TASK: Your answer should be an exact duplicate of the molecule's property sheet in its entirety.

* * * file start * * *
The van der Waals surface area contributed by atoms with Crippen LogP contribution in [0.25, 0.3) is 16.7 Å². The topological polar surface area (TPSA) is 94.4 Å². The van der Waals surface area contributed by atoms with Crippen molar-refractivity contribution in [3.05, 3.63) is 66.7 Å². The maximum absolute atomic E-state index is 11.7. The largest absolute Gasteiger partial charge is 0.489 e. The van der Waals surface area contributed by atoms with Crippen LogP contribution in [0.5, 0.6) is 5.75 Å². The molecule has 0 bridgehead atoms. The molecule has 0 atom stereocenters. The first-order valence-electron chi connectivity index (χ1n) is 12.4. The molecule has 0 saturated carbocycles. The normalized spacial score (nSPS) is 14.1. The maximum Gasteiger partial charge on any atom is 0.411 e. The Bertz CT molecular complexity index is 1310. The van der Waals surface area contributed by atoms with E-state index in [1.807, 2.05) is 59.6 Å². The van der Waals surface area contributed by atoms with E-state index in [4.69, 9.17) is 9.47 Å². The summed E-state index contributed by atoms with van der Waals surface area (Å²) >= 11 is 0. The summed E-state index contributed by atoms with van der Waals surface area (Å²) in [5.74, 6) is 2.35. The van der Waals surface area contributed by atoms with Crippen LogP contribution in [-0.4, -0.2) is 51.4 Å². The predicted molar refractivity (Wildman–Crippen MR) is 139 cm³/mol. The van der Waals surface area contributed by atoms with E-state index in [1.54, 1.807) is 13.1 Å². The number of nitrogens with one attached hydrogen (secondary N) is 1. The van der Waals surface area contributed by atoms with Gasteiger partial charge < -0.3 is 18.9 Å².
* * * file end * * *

The van der Waals surface area contributed by atoms with Crippen LogP contribution in [0.25, 0.3) is 16.7 Å². The topological polar surface area (TPSA) is 94.4 Å². The van der Waals surface area contributed by atoms with Crippen molar-refractivity contribution in [3.05, 3.63) is 66.7 Å². The maximum absolute atomic E-state index is 11.7. The largest absolute Gasteiger partial charge is 0.489 e. The van der Waals surface area contributed by atoms with Crippen LogP contribution in [0.5, 0.6) is 5.75 Å². The molecule has 0 bridgehead atoms. The molecule has 0 atom stereocenters. The first-order valence-electron chi connectivity index (χ1n) is 12.4. The molecule has 0 saturated carbocycles. The normalized spacial score (nSPS) is 14.1. The maximum Gasteiger partial charge on any atom is 0.411 e. The Bertz CT molecular complexity index is 1310. The van der Waals surface area contributed by atoms with E-state index in [1.807, 2.05) is 59.6 Å². The van der Waals surface area contributed by atoms with E-state index in [4.69, 9.17) is 9.47 Å². The summed E-state index contributed by atoms with van der Waals surface area (Å²) >= 11 is 0. The summed E-state index contributed by atoms with van der Waals surface area (Å²) in [5.74, 6) is 2.35. The van der Waals surface area contributed by atoms with Crippen LogP contribution in [-0.4, -0.2) is 51.4 Å². The predicted molar refractivity (Wildman–Crippen MR) is 139 cm³/mol. The van der Waals surface area contributed by atoms with E-state index in [1.54, 1.807) is 13.1 Å². The number of nitrogens with one attached hydrogen (secondary N) is 1. The van der Waals surface area contributed by atoms with Gasteiger partial charge < -0.3 is 18.9 Å².